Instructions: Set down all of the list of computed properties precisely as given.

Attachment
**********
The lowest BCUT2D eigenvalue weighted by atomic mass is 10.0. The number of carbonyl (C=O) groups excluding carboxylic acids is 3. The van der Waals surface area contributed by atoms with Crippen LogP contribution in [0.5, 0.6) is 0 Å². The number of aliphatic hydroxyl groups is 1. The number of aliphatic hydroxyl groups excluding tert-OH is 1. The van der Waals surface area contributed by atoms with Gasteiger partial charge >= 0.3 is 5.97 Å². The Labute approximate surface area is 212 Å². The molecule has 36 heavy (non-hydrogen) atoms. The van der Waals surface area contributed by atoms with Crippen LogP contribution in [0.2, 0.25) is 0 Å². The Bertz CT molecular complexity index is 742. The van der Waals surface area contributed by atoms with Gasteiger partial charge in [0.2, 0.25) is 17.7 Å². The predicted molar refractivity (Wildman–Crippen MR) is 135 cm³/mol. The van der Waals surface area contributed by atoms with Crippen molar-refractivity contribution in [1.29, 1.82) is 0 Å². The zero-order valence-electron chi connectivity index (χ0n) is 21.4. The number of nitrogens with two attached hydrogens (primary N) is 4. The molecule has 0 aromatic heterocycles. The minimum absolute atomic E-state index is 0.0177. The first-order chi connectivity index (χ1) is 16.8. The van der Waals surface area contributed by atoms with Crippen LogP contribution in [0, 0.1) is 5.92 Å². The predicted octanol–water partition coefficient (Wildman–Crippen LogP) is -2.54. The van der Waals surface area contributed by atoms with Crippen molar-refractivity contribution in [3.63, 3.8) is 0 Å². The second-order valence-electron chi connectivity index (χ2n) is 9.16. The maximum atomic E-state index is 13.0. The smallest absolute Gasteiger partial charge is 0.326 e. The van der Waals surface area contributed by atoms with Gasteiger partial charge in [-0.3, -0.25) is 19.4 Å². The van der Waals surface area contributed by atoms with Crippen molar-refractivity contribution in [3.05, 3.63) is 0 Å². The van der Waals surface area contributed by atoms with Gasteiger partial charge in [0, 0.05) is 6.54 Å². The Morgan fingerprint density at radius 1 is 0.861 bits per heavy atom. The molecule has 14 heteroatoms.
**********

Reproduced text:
The lowest BCUT2D eigenvalue weighted by atomic mass is 10.0. The number of carbonyl (C=O) groups excluding carboxylic acids is 3. The van der Waals surface area contributed by atoms with Crippen LogP contribution in [0.5, 0.6) is 0 Å². The number of aliphatic hydroxyl groups is 1. The number of aliphatic hydroxyl groups excluding tert-OH is 1. The van der Waals surface area contributed by atoms with Gasteiger partial charge >= 0.3 is 5.97 Å². The Labute approximate surface area is 212 Å². The molecule has 36 heavy (non-hydrogen) atoms. The van der Waals surface area contributed by atoms with Crippen LogP contribution in [0.2, 0.25) is 0 Å². The Bertz CT molecular complexity index is 742. The van der Waals surface area contributed by atoms with Gasteiger partial charge in [0.2, 0.25) is 17.7 Å². The predicted molar refractivity (Wildman–Crippen MR) is 135 cm³/mol. The van der Waals surface area contributed by atoms with Crippen molar-refractivity contribution in [1.29, 1.82) is 0 Å². The zero-order valence-electron chi connectivity index (χ0n) is 21.4. The number of nitrogens with two attached hydrogens (primary N) is 4. The molecule has 0 aromatic heterocycles. The minimum absolute atomic E-state index is 0.0177. The first-order chi connectivity index (χ1) is 16.8. The van der Waals surface area contributed by atoms with Crippen LogP contribution in [0, 0.1) is 5.92 Å². The predicted octanol–water partition coefficient (Wildman–Crippen LogP) is -2.54. The van der Waals surface area contributed by atoms with Crippen molar-refractivity contribution in [3.63, 3.8) is 0 Å². The second-order valence-electron chi connectivity index (χ2n) is 9.16. The maximum atomic E-state index is 13.0. The smallest absolute Gasteiger partial charge is 0.326 e. The van der Waals surface area contributed by atoms with Gasteiger partial charge in [-0.3, -0.25) is 19.4 Å². The van der Waals surface area contributed by atoms with Crippen molar-refractivity contribution in [3.05, 3.63) is 0 Å². The van der Waals surface area contributed by atoms with Gasteiger partial charge in [0, 0.05) is 6.54 Å². The Morgan fingerprint density at radius 1 is 0.861 bits per heavy atom. The molecule has 14 heteroatoms.